Until last summer, Charlie Camosy served on the board of Democrats for Life. But the Catholic professor of theological ethics said he stepped down when it became clear all the major Democratic presidential candidates had become too extreme for him on the issue of abortion.
“They were trying to make sure people like me were not welcome in the party,” said Camosy, who teaches at Fordham University in New York City.
Camosy, a registered independent who says he has voted for Democrats down-ballot but not for president in recent years, joined the American Solidarity Party last summer. The tipping point, he said, was when even Buttigieg, seen as more moderate by many voters, was “parroting” the language of the Democratic Party’s 2016 platform, which includes no restrictions to abortion access and opposes a long-standing measure — known as the Hyde Amendment — that prohibits the use of taxpayer money to pay for abortions.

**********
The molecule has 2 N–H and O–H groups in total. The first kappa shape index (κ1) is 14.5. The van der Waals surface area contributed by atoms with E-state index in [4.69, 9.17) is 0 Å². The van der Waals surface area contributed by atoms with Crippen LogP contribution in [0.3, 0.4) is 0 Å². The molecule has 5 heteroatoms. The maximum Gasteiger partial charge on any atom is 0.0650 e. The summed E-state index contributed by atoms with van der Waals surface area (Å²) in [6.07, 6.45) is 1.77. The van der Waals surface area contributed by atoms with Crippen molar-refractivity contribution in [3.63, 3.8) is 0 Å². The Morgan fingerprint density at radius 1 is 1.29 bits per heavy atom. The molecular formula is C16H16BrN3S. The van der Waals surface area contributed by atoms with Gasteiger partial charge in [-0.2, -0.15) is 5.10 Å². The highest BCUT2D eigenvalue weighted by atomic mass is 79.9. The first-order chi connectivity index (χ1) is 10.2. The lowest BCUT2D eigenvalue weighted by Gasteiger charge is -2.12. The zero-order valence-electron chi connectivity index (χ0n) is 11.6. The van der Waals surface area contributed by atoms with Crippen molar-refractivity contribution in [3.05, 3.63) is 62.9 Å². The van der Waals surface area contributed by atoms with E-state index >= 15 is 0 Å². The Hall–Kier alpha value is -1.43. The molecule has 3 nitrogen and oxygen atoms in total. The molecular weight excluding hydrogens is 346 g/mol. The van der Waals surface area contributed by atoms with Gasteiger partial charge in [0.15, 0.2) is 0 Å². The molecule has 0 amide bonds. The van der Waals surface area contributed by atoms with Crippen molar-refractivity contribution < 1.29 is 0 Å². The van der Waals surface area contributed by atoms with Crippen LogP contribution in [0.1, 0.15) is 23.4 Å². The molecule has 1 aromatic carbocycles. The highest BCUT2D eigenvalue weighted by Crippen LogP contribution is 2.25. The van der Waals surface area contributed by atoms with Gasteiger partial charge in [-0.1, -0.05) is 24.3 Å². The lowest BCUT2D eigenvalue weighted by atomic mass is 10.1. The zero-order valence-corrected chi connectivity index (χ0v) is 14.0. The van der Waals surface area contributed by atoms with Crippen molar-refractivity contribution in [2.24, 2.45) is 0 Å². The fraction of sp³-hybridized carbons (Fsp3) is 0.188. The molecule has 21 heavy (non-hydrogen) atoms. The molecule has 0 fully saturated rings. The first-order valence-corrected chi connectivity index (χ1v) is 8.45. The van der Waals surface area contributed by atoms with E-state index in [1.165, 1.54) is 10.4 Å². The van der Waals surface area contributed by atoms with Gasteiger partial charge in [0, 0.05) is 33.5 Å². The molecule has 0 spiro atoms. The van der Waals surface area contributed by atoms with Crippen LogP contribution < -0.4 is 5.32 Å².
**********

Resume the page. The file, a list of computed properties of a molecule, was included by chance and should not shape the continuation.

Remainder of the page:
In a recent survey of all the Democratic candidates, The Washington Post asked whether there should be restrictions on abortion at any point during a healthy pregnancy. Six of the candidates, including Buttigieg, Warren and Sanders, said they support no restrictions.